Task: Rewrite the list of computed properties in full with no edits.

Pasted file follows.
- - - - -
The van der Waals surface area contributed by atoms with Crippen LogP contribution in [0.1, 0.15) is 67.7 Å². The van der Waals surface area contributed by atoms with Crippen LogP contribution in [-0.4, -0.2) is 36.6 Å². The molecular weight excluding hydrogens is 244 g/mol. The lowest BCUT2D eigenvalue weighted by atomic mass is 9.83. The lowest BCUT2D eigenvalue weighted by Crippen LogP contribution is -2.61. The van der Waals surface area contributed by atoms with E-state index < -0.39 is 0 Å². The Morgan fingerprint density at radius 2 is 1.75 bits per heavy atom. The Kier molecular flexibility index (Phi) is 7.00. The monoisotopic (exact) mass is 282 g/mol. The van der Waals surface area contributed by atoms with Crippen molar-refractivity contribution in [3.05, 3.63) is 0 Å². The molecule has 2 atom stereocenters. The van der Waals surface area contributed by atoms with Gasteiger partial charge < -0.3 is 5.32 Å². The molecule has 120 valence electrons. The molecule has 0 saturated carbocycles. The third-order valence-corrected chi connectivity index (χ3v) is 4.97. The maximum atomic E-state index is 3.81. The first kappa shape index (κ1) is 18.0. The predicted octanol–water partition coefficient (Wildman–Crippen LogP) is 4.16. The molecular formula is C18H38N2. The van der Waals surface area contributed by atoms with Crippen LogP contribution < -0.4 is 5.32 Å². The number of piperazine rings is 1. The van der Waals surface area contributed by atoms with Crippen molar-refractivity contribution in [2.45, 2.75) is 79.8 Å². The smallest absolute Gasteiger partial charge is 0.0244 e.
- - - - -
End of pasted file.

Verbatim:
The van der Waals surface area contributed by atoms with Crippen LogP contribution in [0.1, 0.15) is 67.7 Å². The van der Waals surface area contributed by atoms with Crippen LogP contribution in [-0.4, -0.2) is 36.6 Å². The molecular weight excluding hydrogens is 244 g/mol. The lowest BCUT2D eigenvalue weighted by atomic mass is 9.83. The lowest BCUT2D eigenvalue weighted by Crippen LogP contribution is -2.61. The van der Waals surface area contributed by atoms with E-state index < -0.39 is 0 Å². The Morgan fingerprint density at radius 2 is 1.75 bits per heavy atom. The Kier molecular flexibility index (Phi) is 7.00. The monoisotopic (exact) mass is 282 g/mol. The van der Waals surface area contributed by atoms with Crippen molar-refractivity contribution in [3.05, 3.63) is 0 Å². The molecule has 2 atom stereocenters. The van der Waals surface area contributed by atoms with Gasteiger partial charge < -0.3 is 5.32 Å². The molecule has 120 valence electrons. The molecule has 0 saturated carbocycles. The third-order valence-corrected chi connectivity index (χ3v) is 4.97. The maximum atomic E-state index is 3.81. The first kappa shape index (κ1) is 18.0. The predicted octanol–water partition coefficient (Wildman–Crippen LogP) is 4.16. The molecular formula is C18H38N2. The van der Waals surface area contributed by atoms with Crippen LogP contribution < -0.4 is 5.32 Å². The number of piperazine rings is 1. The van der Waals surface area contributed by atoms with Crippen molar-refractivity contribution in [2.45, 2.75) is 79.8 Å². The smallest absolute Gasteiger partial charge is 0.0244 e.